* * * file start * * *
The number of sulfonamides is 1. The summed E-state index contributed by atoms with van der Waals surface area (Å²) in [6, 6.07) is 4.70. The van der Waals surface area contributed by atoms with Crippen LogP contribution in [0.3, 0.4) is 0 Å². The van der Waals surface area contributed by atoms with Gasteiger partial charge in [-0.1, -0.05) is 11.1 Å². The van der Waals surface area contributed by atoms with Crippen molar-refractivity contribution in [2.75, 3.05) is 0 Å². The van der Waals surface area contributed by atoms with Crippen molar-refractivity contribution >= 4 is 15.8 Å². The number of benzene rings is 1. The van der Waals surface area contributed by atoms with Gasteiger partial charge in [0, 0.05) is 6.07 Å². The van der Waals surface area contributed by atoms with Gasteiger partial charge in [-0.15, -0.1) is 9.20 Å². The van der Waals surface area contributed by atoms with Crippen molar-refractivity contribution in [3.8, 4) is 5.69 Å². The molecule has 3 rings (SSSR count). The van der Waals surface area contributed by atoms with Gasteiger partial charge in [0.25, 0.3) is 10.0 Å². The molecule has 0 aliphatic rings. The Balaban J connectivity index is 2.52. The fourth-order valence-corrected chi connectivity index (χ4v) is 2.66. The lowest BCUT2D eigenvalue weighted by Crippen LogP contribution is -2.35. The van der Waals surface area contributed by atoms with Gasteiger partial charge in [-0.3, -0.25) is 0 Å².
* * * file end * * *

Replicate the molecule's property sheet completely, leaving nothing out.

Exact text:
The number of sulfonamides is 1. The summed E-state index contributed by atoms with van der Waals surface area (Å²) in [6, 6.07) is 4.70. The van der Waals surface area contributed by atoms with Crippen LogP contribution in [0.3, 0.4) is 0 Å². The van der Waals surface area contributed by atoms with Gasteiger partial charge in [-0.1, -0.05) is 11.1 Å². The van der Waals surface area contributed by atoms with Crippen molar-refractivity contribution in [2.75, 3.05) is 0 Å². The van der Waals surface area contributed by atoms with Crippen molar-refractivity contribution >= 4 is 15.8 Å². The number of benzene rings is 1. The van der Waals surface area contributed by atoms with Gasteiger partial charge in [0, 0.05) is 6.07 Å². The van der Waals surface area contributed by atoms with Gasteiger partial charge in [-0.15, -0.1) is 9.20 Å². The van der Waals surface area contributed by atoms with Crippen molar-refractivity contribution in [3.8, 4) is 5.69 Å². The molecule has 3 rings (SSSR count). The van der Waals surface area contributed by atoms with Gasteiger partial charge in [0.25, 0.3) is 10.0 Å². The molecule has 0 aliphatic rings. The Balaban J connectivity index is 2.52. The fourth-order valence-corrected chi connectivity index (χ4v) is 2.66. The lowest BCUT2D eigenvalue weighted by Crippen LogP contribution is -2.35. The van der Waals surface area contributed by atoms with Gasteiger partial charge in [-0.3, -0.25) is 0 Å².